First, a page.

Poll - Would you pay a premium for Android updates

Discussion in 'Rogers' started by GreatBigDog, Sep 3, 2010.


Would you pay for an Android update for your phone?

  1. Yes, I'd pay up to $10 per update

  2. Yes, I'd pay up to $20 per update

  3. Yes, I'd pay up to $40 per update

  4. I'd pay over $50 for a major update

    0 vote(s)
  5. No way will I ever pay for Android updates

  1. Unless we are running Linux on our home PC's we are stuck paying paying either Microsoft or Apple for the privilege of updating our computers to the latest and greatest version of their OS's.

    Would you be willing to pay a premium for OS upgrades if it meant that the Manufactures / Wireless providers would continue to provide them for as long as your particular hardware could support it?


  2. mjschmidt

    mjschmidt Well-Known Member

    Jun 27, 2009
    In my house.
    I would pay up to $20 per update, but only under the conditions that:

    1. it not include a manufacturer UI (unless that UI was not a part of the OS, and could easily be removed)

    2. it not include any carrier pre-installed bloatware/crap unless it can easily be removed.

    3. the update is available to us within 3 months of release from Google (6 months AT THE MOST!)

    4. It does not block root.
  3. drifter136

    drifter136 Active Member

    Aug 19, 2010
    I assume we're talking official updates here, performed in a timely manner (within 2-3 months) to the Vanilla release of a new version...then yes I would. Being that Android is an open source platform and custom versions will always be available, the price has to be kept in the "no-brainer" territory for this type of business model to work, not to mention substantial scaling back of manufacturer and carrier customizations, which isn't necessarily a bad thing.
  4. nicracine

    nicracine Well-Known Member

    Nov 29, 2009
    There are two conditions for me to pay for updates :

    - that they are not available for free elsewhere. If Google decides to charge for updates, sure, I will pay. However, if Rogers decides to charge for them while the rest of the world does not, there is no way in hell I will pay for it. I would rather donate to Cyanogen than pay Rogers for an update.
    - that we are talking about major update, from android 2 to android 3 for example.

    In your example, GBD, yes we pay for Windows updates, but not for service packs. There's an important distinction here.

    Nicolas Racine
  5. You are correct, I would equate the windows "Service Packs" with the E911 update that we received or even last years 1.5 security update. That is the manufacture fixing their crappy coding errors, not feature updates.

  6. kaput

    kaput Active Member

    Jan 25, 2010
    Electronics Technician
    I'd pay up to 20$ for a major update 1.5 to 2.x etc but that is only because of the current state of the market. Being a Linux user i don't pay for OS upgrades and i don't pay for different flavors of OS like home edition or office edition where the code is in but you pay the UI to toggle some options. THAT and community support is the appeal of open source. (give it a try)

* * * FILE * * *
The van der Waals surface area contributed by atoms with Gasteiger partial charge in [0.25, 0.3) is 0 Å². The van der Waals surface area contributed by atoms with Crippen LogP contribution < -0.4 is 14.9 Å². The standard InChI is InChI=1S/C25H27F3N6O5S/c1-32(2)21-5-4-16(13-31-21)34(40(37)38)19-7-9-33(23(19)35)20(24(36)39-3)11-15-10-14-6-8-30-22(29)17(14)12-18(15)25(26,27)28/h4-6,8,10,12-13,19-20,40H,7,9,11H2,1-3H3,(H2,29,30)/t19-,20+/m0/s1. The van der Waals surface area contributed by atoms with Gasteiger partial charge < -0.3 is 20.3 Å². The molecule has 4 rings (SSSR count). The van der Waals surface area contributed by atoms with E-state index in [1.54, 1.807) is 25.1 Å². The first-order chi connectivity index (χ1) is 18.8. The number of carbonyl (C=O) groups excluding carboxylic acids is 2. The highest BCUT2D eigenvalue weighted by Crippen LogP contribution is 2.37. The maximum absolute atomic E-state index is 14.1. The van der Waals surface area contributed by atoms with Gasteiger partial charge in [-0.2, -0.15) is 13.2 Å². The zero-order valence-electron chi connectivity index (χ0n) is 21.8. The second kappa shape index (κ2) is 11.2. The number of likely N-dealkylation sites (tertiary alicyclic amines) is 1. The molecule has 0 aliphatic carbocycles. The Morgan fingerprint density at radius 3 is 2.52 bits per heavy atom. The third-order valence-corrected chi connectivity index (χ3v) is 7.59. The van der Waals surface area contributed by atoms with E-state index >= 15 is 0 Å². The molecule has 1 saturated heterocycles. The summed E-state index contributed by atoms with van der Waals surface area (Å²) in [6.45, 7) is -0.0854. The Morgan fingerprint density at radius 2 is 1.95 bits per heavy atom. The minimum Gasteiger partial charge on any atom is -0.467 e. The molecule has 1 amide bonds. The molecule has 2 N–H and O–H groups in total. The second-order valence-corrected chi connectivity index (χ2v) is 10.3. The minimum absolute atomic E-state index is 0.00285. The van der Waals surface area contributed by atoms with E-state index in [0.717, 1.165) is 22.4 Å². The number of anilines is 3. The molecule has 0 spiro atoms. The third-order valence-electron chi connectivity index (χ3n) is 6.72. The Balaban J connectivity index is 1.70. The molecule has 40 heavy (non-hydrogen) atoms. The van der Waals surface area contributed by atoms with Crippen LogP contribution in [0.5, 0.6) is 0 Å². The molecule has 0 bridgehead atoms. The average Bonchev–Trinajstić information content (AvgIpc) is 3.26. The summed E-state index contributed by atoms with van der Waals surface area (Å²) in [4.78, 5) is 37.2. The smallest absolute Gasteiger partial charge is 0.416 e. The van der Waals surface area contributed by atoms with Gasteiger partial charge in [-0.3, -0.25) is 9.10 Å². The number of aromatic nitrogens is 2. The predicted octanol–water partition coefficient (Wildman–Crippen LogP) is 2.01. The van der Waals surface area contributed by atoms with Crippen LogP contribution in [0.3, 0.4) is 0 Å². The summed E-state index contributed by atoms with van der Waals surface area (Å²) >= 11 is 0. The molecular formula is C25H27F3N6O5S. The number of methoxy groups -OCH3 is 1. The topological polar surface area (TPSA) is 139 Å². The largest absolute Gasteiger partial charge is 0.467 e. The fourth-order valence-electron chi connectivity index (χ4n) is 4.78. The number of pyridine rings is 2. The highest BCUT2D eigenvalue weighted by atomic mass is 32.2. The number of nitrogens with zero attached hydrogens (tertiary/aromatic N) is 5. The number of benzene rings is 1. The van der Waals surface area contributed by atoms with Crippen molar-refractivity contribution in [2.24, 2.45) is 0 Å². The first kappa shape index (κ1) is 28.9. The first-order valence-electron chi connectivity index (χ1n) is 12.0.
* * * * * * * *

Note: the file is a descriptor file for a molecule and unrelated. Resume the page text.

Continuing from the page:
Android is open source (based on Linux) which means the manufacturer doesn't pay for it and can modify as they wish. They do spend money to develop hardware specific code like drivers, but that should be accounted in the hardware cost and develop some cool UI, thats marketing costs. Rogers (and other providers) pay to add their logos, and brand to it and mostly to lock us (the phone) on their contract. So THEY should pay for the extra work involved in updating branded OS. Sadly us paying may be the way to get it faster.
  7. cezegg

    cezegg Active Member

    Mar 20, 2010
    isn't paying for open source completely against the premise of open source?
    i'd have no problem paying like.. 10 bucks, or maybe like a certainly yearly dues to participate in the downloading and installing of properly scheduled, REAL updates (not crippled rogers roms, not roms fixing the mistakes of their old roms that'll need to have other roms to fix those mistakes, and so on.), punctual updates, and... free cookies.

    and our membership would have to come with a card!
    and... maybe a secret knock.
  8. kaput

    kaput Active Member

    Jan 25, 2010
    Electronics Technician
  9. MagicAndroid

    MagicAndroid Active Member

    Aug 1, 2009
    I'd pay 20$ per update for the work time needed to push out the updates not the updates itself. But see if that was the case i'd expect a 99.9% bug free OS within a month of Googles release. Waiting 6 months is more along the lines of a free service.
  10. thewhitewizard

    thewhitewizard Active Member

    Feb 11, 2010
    office admin.
    Toronto, Canada
    Considering the OS is open sourcei find it unpalatable to pay for updates. But if lines had to be drawn somewhere and we had to pay some kind of premium, then it naturally follows that it should implement similarly to desktop OS's.

    If you bought XP, you know that Microsoft would update XP throughout its lifecycle. This included all the service packs. Having bought XP didn't entitle you to a free copy of Vista.

    Android should start using their numbered versions as the termination point for 'UPGRADES' <this is the word id use to jump from version 2 to 3>. 'UPDATeS' would constitute all the incremental 2.x updates within the version number. All of those should be free.

    *edit - just noticed gbd and nicracine touched upong this earlier.

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